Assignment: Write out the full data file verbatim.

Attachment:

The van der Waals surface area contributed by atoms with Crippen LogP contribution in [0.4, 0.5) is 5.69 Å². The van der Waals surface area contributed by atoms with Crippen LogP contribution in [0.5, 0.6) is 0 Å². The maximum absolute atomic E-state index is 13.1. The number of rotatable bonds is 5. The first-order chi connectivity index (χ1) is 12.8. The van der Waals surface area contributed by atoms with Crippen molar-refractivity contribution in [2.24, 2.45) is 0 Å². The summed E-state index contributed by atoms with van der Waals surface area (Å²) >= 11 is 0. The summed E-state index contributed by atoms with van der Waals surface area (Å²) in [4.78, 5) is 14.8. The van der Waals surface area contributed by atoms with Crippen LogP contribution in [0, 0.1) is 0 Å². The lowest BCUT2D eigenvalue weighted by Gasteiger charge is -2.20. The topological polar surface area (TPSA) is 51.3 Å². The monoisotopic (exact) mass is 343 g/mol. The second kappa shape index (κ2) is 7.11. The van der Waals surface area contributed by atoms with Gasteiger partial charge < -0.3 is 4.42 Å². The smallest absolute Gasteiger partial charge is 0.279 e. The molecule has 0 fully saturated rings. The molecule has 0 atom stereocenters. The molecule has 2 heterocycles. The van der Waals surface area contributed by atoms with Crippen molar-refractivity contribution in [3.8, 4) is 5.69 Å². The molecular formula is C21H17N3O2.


The van der Waals surface area contributed by atoms with Crippen LogP contribution in [0.4, 0.5) is 5.69 Å². The van der Waals surface area contributed by atoms with Crippen LogP contribution in [0.5, 0.6) is 0 Å². The maximum absolute atomic E-state index is 13.1. The number of rotatable bonds is 5. The first-order chi connectivity index (χ1) is 12.8. The van der Waals surface area contributed by atoms with Crippen molar-refractivity contribution in [2.24, 2.45) is 0 Å². The summed E-state index contributed by atoms with van der Waals surface area (Å²) >= 11 is 0. The summed E-state index contributed by atoms with van der Waals surface area (Å²) in [4.78, 5) is 14.8. The van der Waals surface area contributed by atoms with Crippen LogP contribution in [0, 0.1) is 0 Å². The lowest BCUT2D eigenvalue weighted by Gasteiger charge is -2.20. The topological polar surface area (TPSA) is 51.3 Å². The monoisotopic (exact) mass is 343 g/mol. The second kappa shape index (κ2) is 7.11. The van der Waals surface area contributed by atoms with Gasteiger partial charge < -0.3 is 4.42 Å². The smallest absolute Gasteiger partial charge is 0.279 e. The molecule has 0 fully saturated rings. The molecule has 0 atom stereocenters. The molecule has 2 heterocycles. The van der Waals surface area contributed by atoms with Crippen molar-refractivity contribution in [3.8, 4) is 5.69 Å². The molecular formula is C21H17N3O2.